Greece to Revive Its Economy with Green Energy on Old Prison Island?

The Aegean island Ai Stratis (about 8 hours by sea from Athens), once a place for Greece to send prisoners, will be the center of an economic revival pilot project via clean, green energy according to Greek prime minister George Papandreou.

Transport will get its power from hydrogen and electricity, heating and refrigeration will be from geothermal energy, and about half of the island’s electricity will be from solar and wind energy. The island will also have organic farming.

Papandreou’s plan is to make Greece the “Denmark of the south” and is predicting that focusing on renewable energy development will create over 200,000 jobs and attract 44 billion Euros ($61.53 billion) in investment by 2015.

“Green and clean energy is a different growth model,” Papandreou said during an Oct. 5 speech in Brussels. “I believe that if we invest there, we will boost our economies.”

Ai Stratis, with a population of 250, will be the center of this push, to start at least.

Greece now has new laws in place to try to achieve its clean energy targets for 2020 and grow its economy.

The government pushed through a law this year to reduce the approval time for renewable-energy investments to eight months from three years. It also shortened the time it takes to get authorization from the Greek energy regulator to two months from as long as a year.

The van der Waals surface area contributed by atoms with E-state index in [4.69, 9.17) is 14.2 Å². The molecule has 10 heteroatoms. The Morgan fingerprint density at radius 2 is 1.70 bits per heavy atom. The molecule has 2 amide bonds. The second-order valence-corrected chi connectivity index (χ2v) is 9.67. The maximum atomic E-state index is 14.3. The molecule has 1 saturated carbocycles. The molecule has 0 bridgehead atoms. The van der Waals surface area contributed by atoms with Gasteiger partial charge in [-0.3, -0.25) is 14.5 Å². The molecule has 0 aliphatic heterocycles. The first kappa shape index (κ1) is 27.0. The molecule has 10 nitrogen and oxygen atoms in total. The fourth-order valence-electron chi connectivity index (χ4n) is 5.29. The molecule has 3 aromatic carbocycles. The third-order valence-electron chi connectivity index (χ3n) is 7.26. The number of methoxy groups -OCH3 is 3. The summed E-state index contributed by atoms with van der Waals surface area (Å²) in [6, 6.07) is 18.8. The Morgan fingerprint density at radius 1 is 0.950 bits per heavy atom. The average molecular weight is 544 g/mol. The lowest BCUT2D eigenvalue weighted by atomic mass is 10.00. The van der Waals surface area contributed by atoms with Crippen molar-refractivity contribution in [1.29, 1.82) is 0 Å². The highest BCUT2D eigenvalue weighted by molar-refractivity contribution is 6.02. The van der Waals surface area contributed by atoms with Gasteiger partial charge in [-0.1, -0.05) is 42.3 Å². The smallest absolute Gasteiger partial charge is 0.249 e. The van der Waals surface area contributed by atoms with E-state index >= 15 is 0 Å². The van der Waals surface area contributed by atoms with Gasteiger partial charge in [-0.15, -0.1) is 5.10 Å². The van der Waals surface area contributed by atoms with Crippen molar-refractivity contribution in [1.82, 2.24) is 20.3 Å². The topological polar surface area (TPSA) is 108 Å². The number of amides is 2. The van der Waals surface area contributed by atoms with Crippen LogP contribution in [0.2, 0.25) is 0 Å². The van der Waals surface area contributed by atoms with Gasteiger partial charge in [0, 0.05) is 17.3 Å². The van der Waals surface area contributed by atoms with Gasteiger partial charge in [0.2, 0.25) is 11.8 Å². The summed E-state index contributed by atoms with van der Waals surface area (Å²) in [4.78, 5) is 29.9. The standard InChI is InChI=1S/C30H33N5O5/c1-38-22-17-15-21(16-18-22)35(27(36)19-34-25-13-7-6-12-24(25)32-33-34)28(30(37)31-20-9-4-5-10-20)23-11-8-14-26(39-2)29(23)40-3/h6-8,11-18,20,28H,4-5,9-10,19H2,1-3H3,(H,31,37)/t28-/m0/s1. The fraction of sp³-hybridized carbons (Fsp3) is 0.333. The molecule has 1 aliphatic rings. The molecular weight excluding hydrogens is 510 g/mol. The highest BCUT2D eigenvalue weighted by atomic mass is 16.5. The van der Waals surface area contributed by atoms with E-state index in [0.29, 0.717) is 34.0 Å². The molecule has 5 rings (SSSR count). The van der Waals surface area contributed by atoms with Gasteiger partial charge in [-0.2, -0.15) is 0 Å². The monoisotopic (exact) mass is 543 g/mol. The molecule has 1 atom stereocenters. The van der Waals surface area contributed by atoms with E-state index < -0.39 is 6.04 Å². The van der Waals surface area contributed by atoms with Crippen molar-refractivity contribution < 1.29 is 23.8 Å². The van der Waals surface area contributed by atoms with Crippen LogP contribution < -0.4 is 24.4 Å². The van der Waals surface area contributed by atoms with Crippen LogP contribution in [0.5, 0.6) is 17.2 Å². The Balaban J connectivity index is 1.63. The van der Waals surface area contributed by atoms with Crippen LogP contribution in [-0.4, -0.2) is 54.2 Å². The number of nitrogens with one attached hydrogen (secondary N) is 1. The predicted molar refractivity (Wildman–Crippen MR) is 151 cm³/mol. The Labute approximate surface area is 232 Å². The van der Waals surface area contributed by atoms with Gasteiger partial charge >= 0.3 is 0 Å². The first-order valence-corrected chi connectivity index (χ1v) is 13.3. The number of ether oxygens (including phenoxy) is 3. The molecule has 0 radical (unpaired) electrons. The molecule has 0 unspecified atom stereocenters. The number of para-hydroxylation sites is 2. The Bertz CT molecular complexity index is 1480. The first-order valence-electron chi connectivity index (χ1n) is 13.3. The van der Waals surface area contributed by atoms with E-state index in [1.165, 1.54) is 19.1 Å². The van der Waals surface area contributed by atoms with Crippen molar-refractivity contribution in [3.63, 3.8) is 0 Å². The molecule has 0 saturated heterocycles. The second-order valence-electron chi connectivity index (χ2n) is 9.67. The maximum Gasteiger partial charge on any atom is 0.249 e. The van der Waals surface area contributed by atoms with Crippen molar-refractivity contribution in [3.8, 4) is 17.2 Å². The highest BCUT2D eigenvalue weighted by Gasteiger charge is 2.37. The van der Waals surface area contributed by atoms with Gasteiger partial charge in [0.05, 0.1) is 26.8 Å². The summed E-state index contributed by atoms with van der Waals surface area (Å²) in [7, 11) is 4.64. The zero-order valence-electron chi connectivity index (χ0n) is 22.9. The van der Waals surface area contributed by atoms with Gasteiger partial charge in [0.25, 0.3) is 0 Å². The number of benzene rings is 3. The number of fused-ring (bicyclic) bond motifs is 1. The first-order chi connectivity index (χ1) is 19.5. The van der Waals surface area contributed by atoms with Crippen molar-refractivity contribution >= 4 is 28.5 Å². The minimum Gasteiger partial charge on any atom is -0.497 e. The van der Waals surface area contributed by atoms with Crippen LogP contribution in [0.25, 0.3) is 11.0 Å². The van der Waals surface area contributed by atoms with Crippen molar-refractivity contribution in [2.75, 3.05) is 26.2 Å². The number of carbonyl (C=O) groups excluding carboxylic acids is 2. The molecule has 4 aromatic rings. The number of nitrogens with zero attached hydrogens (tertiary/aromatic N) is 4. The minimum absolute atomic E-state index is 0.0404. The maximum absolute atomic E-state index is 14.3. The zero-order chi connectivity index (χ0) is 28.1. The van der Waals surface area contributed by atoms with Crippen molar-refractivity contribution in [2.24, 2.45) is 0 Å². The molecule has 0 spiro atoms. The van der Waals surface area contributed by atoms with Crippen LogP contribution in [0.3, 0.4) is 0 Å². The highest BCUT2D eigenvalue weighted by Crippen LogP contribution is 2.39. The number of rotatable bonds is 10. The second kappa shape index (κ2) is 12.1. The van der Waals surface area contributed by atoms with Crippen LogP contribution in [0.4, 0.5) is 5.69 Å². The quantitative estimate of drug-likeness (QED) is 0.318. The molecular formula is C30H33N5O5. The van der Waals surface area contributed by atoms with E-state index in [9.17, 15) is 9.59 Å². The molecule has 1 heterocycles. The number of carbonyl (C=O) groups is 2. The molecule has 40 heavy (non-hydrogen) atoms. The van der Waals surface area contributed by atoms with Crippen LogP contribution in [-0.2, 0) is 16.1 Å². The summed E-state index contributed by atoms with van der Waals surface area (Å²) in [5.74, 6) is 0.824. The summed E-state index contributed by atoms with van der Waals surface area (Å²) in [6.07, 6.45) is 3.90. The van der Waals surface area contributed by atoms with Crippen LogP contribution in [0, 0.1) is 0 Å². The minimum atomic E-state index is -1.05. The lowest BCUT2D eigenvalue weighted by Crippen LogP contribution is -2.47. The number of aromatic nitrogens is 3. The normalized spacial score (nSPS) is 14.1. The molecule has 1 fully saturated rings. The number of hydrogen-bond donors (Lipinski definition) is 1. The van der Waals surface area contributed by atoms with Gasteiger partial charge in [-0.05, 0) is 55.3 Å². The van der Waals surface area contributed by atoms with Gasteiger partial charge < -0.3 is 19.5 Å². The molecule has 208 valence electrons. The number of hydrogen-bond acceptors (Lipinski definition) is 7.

The legislation would help Greece achieve an EU target to derive 18 percent of energy consumption from renewable sources by 2020. The share was 8 percent in 2008, according to Eurostat, the Luxembourg-based EU statistics office. In Denmark, the goal is 30 percent, up from 19 percent.

Wind energy in Greece will account for about 83 percent of installed capacity to meet the 2020 targets, data compiled by research firm ICAP Group’s Athens office show.

“Our choice to move from an economy based on consumption and borrowing to a productive model based on green development is of strategic importance for our country and our children,” the 58-year-old Papandreou said last month in a speech in Thessaloniki, Greece’s second-largest city. “It is the main weapon of course against climate change. It is also a lever for change in our society.”

Greenpeace and some leading economists are more skeptical than Greek officials and Papandreou, however.

Greenpeace discussed how the economic crisis has been used an an excuse to not move forward on environmental issues and clean energy.

“Green growth is great, but it has to be driven by overall growth,” University College London and Yale University economics professor Konstantinos Meghir said. “You need to build a future vision for growth and that requires a lot of work.”